bonytail

All Noun
29 examples (0.01 sec)
  • The Bonytail chub's population sizes are small, and continue to become even smaller.
  • Some are concerned about the amount of water used to increase stream flows that are required for adequate bonytail chub habitat.
  • Young bonytail chubs typically eat aquatic plants, while adults feed mostly on small fish, algae, plant debris, and terrestrial insects.
  • Three other fish were considered: the Colorado river squawfish, the desert pupfish, and the bonytail chub.
  • The coloration of Bonytail Chubs is usually dark dorsally and lighter ventrally, however, in very clear waters, they looks almost black all over.
  • A bonytail chub can grow to over 2 feet (60 cm) long.
  • Bonytail chub prefer backwaters with rocky or muddy bottoms and flowing pools, although they have been reported in swiftly moving water.
  • Bonytail Chubs have bodies that sometimes arch into a smooth, predorsal hump (in adults).
  • The bonytail chub was once found in many states, including Arizona, California, Colorado, New Mexico, Utah, and Wyoming.
  • Bass fishermen are concerned about facilitating the recovery of the bonytail chub by the removal of smallmouth bass, a popular gamefish.
  • A beach mark outlines the shoreline of ancient Lake Cahuilla where archeologists found rock fish traps and charred remains of razorback sucker and bonytail bones.
  • The Mora hatchery also works to conserve the bonytail chub.
  • The hatchery also raises Razorback Suckers and Bonytail Chub, both endangered species.
  • The four native fishes affected are the razorback sucker, Colorado pikeminnow, humpback chub, and bonytail chub.
  • There is contention about the reintroduction of the bonytail chub.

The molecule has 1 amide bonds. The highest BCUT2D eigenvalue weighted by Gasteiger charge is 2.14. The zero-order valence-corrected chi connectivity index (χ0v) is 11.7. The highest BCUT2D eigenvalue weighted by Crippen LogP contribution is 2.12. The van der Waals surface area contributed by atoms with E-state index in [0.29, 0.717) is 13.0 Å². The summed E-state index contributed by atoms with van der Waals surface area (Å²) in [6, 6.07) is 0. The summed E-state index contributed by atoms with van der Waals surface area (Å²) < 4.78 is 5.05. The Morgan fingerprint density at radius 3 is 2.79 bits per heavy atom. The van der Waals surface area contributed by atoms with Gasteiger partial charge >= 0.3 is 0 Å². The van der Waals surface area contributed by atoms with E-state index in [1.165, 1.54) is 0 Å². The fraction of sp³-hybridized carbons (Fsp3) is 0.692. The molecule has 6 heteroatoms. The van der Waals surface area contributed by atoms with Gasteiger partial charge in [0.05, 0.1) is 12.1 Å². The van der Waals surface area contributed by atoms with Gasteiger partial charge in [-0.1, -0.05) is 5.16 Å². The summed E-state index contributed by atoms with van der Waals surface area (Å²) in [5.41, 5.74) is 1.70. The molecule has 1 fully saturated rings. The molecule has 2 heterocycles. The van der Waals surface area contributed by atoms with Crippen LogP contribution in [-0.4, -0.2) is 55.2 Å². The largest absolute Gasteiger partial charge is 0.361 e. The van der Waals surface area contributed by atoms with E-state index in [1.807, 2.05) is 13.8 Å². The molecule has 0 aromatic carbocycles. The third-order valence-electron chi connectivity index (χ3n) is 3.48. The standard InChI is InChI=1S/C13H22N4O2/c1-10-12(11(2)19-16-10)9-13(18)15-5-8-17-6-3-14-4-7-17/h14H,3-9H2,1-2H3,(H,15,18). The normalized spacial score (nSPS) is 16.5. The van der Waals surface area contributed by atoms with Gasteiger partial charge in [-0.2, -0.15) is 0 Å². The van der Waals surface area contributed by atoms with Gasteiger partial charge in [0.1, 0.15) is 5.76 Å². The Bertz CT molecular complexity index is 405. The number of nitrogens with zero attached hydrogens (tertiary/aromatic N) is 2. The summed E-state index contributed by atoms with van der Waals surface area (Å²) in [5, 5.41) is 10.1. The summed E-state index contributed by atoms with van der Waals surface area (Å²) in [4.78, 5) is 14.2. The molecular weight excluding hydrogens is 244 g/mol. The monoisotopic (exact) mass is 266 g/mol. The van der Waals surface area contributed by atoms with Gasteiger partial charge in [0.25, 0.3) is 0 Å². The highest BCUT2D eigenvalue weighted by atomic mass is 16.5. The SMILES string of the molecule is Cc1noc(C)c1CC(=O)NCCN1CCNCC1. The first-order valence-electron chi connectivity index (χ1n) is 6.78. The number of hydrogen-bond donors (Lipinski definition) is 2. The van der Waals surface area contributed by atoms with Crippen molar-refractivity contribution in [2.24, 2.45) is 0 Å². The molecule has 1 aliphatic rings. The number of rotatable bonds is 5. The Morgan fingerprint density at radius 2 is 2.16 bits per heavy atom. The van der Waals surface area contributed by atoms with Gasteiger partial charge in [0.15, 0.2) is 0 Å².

• Four species of fish native to the Colorado River basin are in danger of becoming extinct: the Colorado pikeminnow, the razorback sucker, the bonytail, and the humpback chub.
  • The Virgin chub likely evolved via introgressive hybridization between the roundtail chub, G. robusta, and the bonytail chub, G. elegans.
  • Bonytail chubs were one of the first fish species to reflect the changes that occurred in the Colorado River basin after the construction of Hoover Dam; the fish was extirpated from the lower basin between 1926 and 1950.
  • Bonytail chub, razorback sucker, Colorado pikeminnow, and humpback chub are among those considered the most at risk; all are unique to the Colorado River system and well adapted to the river's natural silty conditions and flow variations.
  • The bonytail chub, razorback sucker, Colorado pikeminnow, and humpback chub are among those considered the most at risk; all are unique to the Colorado River system and well adapted to the river's natural silty conditions and flow variations.
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How bonytail gets used